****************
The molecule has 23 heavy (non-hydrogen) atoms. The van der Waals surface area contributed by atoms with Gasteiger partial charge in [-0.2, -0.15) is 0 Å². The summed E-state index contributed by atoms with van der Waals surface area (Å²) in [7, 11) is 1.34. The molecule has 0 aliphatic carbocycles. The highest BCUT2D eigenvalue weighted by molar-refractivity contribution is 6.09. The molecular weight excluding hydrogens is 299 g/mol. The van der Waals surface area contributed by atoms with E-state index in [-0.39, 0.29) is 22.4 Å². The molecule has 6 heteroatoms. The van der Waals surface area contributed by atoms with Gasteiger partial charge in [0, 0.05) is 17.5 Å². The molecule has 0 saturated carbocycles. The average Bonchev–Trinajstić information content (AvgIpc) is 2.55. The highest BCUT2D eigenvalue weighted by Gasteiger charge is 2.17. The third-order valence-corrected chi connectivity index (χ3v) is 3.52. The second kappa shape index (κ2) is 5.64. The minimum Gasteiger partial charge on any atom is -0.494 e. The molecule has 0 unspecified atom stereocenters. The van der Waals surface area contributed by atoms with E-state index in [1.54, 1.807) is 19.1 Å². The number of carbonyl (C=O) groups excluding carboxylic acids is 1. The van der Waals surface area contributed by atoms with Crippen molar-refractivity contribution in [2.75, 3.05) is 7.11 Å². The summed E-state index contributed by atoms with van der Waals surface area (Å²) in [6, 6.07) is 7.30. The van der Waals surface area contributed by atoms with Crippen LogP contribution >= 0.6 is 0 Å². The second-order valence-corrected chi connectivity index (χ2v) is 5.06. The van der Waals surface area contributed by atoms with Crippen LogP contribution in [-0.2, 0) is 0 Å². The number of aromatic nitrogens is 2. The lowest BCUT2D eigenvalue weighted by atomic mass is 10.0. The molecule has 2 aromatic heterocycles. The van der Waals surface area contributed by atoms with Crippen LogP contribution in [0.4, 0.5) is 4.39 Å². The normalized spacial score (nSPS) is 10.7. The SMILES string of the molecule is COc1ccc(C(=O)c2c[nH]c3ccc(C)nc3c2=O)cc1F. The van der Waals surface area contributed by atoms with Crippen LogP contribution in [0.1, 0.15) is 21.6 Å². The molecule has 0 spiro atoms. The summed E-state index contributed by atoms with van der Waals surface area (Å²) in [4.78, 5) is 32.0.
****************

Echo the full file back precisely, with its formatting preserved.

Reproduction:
The molecule has 23 heavy (non-hydrogen) atoms. The van der Waals surface area contributed by atoms with Gasteiger partial charge in [-0.2, -0.15) is 0 Å². The summed E-state index contributed by atoms with van der Waals surface area (Å²) in [7, 11) is 1.34. The molecule has 0 aliphatic carbocycles. The highest BCUT2D eigenvalue weighted by molar-refractivity contribution is 6.09. The molecular weight excluding hydrogens is 299 g/mol. The van der Waals surface area contributed by atoms with E-state index in [-0.39, 0.29) is 22.4 Å². The molecule has 6 heteroatoms. The van der Waals surface area contributed by atoms with Gasteiger partial charge in [0, 0.05) is 17.5 Å². The molecule has 0 saturated carbocycles. The average Bonchev–Trinajstić information content (AvgIpc) is 2.55. The highest BCUT2D eigenvalue weighted by Gasteiger charge is 2.17. The third-order valence-corrected chi connectivity index (χ3v) is 3.52. The second kappa shape index (κ2) is 5.64. The minimum Gasteiger partial charge on any atom is -0.494 e. The molecule has 0 unspecified atom stereocenters. The van der Waals surface area contributed by atoms with E-state index in [1.54, 1.807) is 19.1 Å². The number of carbonyl (C=O) groups excluding carboxylic acids is 1. The van der Waals surface area contributed by atoms with Crippen molar-refractivity contribution in [2.75, 3.05) is 7.11 Å². The summed E-state index contributed by atoms with van der Waals surface area (Å²) in [6, 6.07) is 7.30. The van der Waals surface area contributed by atoms with Crippen LogP contribution >= 0.6 is 0 Å². The second-order valence-corrected chi connectivity index (χ2v) is 5.06. The van der Waals surface area contributed by atoms with Crippen LogP contribution in [-0.2, 0) is 0 Å². The number of aromatic nitrogens is 2. The lowest BCUT2D eigenvalue weighted by atomic mass is 10.0. The molecule has 2 aromatic heterocycles. The van der Waals surface area contributed by atoms with Crippen LogP contribution in [0.4, 0.5) is 4.39 Å². The normalized spacial score (nSPS) is 10.7. The SMILES string of the molecule is COc1ccc(C(=O)c2c[nH]c3ccc(C)nc3c2=O)cc1F. The van der Waals surface area contributed by atoms with Crippen LogP contribution in [0.1, 0.15) is 21.6 Å². The molecule has 0 spiro atoms. The summed E-state index contributed by atoms with van der Waals surface area (Å²) in [4.78, 5) is 32.0.